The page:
“Since the identification and apprehension (both dead and alive) of Boston Marathon bombing suspects Tamerlan Tsarnaev (reportedly shot and run over with explosives strapped to him, amid unconfirmed reports he was clutching an ‘ACME Co.’ receipt) and [Dzhokhar] Tsarnaev (apprehended as a result of history’s first heroic nicotine fit), there has been a rush to triumphantly point and laugh at liberal commentator David Sirota’s preference that the bombers turn out to be like the cheese on his ham sandwich: white and American,” Tommy Christopher wrote Sunday for Mediaite.
“Lucky for white Americans, Sirota was at least half-right: when perpetrators of horrific acts turn out to be white, there is some phenomenon that causes their whiteness to become completely irrelevant, even if they are actually from the place where whiteness gets its name. Until Friday, I always thought ‘caucasian’ was just a name that some fancy racist thought up to make white people sound better than ‘negroids’ and ‘mongoloids,’ but it turns out there’s a real place called Caucasia, and the Boston bombing suspects are from it.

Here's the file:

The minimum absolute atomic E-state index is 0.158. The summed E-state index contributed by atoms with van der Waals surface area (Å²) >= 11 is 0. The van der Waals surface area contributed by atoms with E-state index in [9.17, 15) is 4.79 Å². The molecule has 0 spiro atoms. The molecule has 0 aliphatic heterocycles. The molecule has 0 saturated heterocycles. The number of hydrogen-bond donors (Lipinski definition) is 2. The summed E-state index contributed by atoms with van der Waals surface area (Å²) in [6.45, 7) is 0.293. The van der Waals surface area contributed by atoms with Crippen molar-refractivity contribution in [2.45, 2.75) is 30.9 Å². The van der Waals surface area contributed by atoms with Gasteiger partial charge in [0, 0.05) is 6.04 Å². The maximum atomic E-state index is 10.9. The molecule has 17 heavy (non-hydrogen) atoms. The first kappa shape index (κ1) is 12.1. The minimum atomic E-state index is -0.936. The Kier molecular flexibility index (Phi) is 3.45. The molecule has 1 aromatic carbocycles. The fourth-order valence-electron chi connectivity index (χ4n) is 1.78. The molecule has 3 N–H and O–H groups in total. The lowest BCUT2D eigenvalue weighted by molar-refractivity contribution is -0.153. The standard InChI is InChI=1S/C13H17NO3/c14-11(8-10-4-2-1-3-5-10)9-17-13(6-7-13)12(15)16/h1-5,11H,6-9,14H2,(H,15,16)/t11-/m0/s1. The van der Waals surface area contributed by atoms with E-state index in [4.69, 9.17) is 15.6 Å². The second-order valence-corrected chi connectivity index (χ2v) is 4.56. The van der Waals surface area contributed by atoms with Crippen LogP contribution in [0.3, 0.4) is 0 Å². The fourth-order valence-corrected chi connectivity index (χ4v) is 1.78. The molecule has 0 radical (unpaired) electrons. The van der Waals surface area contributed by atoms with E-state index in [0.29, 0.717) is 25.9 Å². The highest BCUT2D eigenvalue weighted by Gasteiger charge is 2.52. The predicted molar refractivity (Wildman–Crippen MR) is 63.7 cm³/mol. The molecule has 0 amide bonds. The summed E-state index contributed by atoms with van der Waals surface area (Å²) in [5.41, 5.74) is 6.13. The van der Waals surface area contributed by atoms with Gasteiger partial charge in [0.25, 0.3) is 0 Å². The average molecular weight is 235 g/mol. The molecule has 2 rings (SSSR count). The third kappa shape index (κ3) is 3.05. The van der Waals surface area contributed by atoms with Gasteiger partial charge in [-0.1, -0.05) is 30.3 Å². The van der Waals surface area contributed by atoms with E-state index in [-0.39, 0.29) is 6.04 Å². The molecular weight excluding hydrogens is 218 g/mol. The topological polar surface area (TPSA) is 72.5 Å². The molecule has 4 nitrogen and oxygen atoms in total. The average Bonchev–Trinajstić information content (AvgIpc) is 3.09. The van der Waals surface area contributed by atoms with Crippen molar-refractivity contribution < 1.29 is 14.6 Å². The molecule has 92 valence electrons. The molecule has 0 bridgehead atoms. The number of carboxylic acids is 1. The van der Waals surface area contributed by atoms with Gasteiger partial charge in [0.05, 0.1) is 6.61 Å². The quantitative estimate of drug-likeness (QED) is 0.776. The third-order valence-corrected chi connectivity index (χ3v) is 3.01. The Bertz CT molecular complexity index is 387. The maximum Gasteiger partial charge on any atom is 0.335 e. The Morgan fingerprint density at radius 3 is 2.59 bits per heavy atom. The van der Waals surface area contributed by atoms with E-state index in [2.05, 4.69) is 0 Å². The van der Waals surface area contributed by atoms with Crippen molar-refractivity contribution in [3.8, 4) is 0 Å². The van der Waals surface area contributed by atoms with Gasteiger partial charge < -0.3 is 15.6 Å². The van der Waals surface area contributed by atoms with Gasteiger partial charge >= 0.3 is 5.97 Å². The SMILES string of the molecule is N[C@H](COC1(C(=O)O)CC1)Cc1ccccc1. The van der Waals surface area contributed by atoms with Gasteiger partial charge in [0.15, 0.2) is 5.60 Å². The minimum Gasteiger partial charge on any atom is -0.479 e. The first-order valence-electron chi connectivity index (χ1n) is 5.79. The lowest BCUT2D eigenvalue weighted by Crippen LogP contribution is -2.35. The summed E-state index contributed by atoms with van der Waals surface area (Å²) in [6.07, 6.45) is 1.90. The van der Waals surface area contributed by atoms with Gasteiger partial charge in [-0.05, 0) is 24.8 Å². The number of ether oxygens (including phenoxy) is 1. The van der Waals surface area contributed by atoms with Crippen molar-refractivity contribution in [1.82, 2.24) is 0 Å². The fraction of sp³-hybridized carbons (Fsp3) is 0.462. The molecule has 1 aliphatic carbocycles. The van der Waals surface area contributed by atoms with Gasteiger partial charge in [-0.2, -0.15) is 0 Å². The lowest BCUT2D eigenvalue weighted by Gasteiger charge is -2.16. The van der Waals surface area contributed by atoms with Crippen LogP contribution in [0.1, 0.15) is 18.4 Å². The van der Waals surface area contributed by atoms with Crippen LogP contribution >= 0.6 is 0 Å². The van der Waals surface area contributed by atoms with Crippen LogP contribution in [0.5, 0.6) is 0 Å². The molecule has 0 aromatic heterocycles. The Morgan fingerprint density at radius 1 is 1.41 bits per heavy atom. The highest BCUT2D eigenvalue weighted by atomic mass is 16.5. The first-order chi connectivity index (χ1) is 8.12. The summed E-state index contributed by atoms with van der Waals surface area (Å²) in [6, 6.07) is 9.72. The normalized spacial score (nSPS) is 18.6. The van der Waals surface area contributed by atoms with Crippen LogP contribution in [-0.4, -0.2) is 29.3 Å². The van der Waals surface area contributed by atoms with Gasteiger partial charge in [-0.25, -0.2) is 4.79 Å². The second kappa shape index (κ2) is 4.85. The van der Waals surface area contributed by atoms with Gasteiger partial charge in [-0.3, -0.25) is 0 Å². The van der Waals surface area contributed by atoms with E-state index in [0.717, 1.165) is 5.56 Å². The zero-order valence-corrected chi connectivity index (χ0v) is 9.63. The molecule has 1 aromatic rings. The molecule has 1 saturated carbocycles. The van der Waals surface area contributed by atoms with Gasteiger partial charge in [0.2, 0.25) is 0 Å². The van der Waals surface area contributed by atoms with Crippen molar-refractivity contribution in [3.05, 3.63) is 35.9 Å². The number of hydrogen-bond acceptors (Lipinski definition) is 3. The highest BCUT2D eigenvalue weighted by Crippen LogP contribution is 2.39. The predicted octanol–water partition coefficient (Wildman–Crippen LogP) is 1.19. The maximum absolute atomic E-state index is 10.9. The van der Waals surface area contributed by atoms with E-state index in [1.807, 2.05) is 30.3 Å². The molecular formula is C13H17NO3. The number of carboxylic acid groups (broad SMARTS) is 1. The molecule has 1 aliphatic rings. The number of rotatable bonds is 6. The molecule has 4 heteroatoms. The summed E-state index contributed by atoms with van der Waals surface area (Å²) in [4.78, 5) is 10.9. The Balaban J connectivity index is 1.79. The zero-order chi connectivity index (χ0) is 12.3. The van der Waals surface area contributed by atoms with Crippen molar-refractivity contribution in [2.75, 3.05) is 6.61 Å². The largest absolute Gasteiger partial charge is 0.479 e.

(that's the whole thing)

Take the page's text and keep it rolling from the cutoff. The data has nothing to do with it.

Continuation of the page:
“Despite that fact, and despite the fact that their region of origin has been heavily reported as ‘the Caucasas,’ you would never know that these guys were Caucasian, let alone white, from the way cable news has been reporting on them. With the exception of Sunday morning’s Melissa Harris-Perry show, the only cable news description of the suspects as ‘Caucasian’ came from Massachusetts State Police Col. Tim Alben, during a press conference.
“That’s because David Sirota didn’t count on the one possibility that could nullify a white American bomber: a white American Muslim bomber. . . .”
The issue of racial and religious profiling was one of the themes that followed the capture Friday of Dzhokhar Tsarnaev and the death of his older brother, Tamerlan Tsarnaev, Muslims with Chechen origins.
Andrew Rosenthal, editorial page editor of the New York Times, wrote Monday, “The Boston Marathon bombings are closer to the colloquial and legal definitions of terrorism than the Aurora shooting, but not the Oklahoma bombing, or the Arizona attack.
“The real difference is that Mr. Tsarnaev is a Muslim, and the United States has since the 9/11 terrorist attacks constructed a separate and profoundly unequal system of detention and punishment that essentially applies only to Muslims. . . . “
Jelani Cobb, associate professor of history and director of the Institute of African American Studies at the University of Connecticut, ruminated on the subject of collective guilt in writing Saturday for the New Yorker website: